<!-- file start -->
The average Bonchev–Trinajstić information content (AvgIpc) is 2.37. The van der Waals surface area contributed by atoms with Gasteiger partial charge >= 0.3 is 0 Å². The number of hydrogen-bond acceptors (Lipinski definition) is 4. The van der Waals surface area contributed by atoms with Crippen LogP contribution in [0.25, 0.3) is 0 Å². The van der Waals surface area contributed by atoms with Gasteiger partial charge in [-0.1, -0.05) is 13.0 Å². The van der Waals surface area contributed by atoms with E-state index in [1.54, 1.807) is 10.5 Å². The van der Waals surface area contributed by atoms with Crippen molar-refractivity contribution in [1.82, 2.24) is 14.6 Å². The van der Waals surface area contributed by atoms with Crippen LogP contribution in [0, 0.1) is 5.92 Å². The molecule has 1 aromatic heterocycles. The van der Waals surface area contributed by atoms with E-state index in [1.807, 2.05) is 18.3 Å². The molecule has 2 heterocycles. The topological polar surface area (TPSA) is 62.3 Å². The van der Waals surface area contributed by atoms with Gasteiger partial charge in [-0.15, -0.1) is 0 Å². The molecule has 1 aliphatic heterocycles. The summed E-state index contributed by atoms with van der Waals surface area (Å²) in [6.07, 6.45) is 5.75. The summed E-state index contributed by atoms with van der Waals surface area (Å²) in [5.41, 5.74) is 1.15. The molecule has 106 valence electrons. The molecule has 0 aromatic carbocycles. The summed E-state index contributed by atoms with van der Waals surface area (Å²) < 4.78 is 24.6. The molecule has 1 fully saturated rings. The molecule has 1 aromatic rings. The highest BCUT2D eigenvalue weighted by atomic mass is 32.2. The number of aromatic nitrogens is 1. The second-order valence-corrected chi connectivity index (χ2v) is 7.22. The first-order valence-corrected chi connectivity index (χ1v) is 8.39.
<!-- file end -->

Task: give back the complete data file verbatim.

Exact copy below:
The average Bonchev–Trinajstić information content (AvgIpc) is 2.37. The van der Waals surface area contributed by atoms with Gasteiger partial charge >= 0.3 is 0 Å². The number of hydrogen-bond acceptors (Lipinski definition) is 4. The van der Waals surface area contributed by atoms with Crippen LogP contribution in [0.25, 0.3) is 0 Å². The van der Waals surface area contributed by atoms with Gasteiger partial charge in [-0.1, -0.05) is 13.0 Å². The van der Waals surface area contributed by atoms with E-state index in [1.54, 1.807) is 10.5 Å². The van der Waals surface area contributed by atoms with Crippen molar-refractivity contribution in [1.82, 2.24) is 14.6 Å². The van der Waals surface area contributed by atoms with Crippen LogP contribution in [0, 0.1) is 5.92 Å². The molecule has 1 aromatic heterocycles. The van der Waals surface area contributed by atoms with E-state index in [1.807, 2.05) is 18.3 Å². The molecule has 2 heterocycles. The topological polar surface area (TPSA) is 62.3 Å². The van der Waals surface area contributed by atoms with Gasteiger partial charge in [-0.15, -0.1) is 0 Å². The molecule has 1 aliphatic heterocycles. The summed E-state index contributed by atoms with van der Waals surface area (Å²) in [6.07, 6.45) is 5.75. The summed E-state index contributed by atoms with van der Waals surface area (Å²) in [5.41, 5.74) is 1.15. The molecule has 106 valence electrons. The molecule has 0 aromatic carbocycles. The summed E-state index contributed by atoms with van der Waals surface area (Å²) < 4.78 is 24.6. The molecule has 1 fully saturated rings. The molecule has 1 aromatic rings. The highest BCUT2D eigenvalue weighted by atomic mass is 32.2. The number of aromatic nitrogens is 1. The second-order valence-corrected chi connectivity index (χ2v) is 7.22. The first-order valence-corrected chi connectivity index (χ1v) is 8.39.